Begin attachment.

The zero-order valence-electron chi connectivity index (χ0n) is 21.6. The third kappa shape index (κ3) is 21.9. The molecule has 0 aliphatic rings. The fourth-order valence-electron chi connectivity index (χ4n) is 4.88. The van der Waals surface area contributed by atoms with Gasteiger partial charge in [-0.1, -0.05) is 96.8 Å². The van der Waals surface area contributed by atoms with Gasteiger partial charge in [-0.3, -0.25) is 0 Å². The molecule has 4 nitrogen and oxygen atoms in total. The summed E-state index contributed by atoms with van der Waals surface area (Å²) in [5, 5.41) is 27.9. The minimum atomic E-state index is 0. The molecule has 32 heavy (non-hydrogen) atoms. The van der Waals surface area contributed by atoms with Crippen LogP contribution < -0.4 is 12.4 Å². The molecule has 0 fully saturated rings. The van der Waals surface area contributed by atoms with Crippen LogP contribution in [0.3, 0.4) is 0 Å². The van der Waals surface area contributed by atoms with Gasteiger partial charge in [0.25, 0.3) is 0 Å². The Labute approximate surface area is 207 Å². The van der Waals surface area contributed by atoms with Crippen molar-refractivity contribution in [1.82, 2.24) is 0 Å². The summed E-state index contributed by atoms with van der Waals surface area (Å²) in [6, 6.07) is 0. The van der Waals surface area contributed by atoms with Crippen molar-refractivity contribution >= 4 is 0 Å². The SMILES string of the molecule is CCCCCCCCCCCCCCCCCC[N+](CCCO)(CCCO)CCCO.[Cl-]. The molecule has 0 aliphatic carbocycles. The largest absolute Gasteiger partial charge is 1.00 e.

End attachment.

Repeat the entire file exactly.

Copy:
The zero-order valence-electron chi connectivity index (χ0n) is 21.6. The third kappa shape index (κ3) is 21.9. The molecule has 0 aliphatic rings. The fourth-order valence-electron chi connectivity index (χ4n) is 4.88. The van der Waals surface area contributed by atoms with Gasteiger partial charge in [-0.1, -0.05) is 96.8 Å². The van der Waals surface area contributed by atoms with Gasteiger partial charge in [-0.3, -0.25) is 0 Å². The molecule has 4 nitrogen and oxygen atoms in total. The summed E-state index contributed by atoms with van der Waals surface area (Å²) in [5, 5.41) is 27.9. The minimum atomic E-state index is 0. The molecule has 32 heavy (non-hydrogen) atoms. The van der Waals surface area contributed by atoms with Crippen LogP contribution < -0.4 is 12.4 Å². The molecule has 0 fully saturated rings. The van der Waals surface area contributed by atoms with Crippen LogP contribution in [0.3, 0.4) is 0 Å². The van der Waals surface area contributed by atoms with Gasteiger partial charge in [0.25, 0.3) is 0 Å². The Labute approximate surface area is 207 Å². The van der Waals surface area contributed by atoms with Crippen molar-refractivity contribution in [1.82, 2.24) is 0 Å². The summed E-state index contributed by atoms with van der Waals surface area (Å²) in [6, 6.07) is 0. The van der Waals surface area contributed by atoms with Crippen molar-refractivity contribution >= 4 is 0 Å². The SMILES string of the molecule is CCCCCCCCCCCCCCCCCC[N+](CCCO)(CCCO)CCCO.[Cl-]. The molecule has 0 aliphatic carbocycles. The largest absolute Gasteiger partial charge is 1.00 e.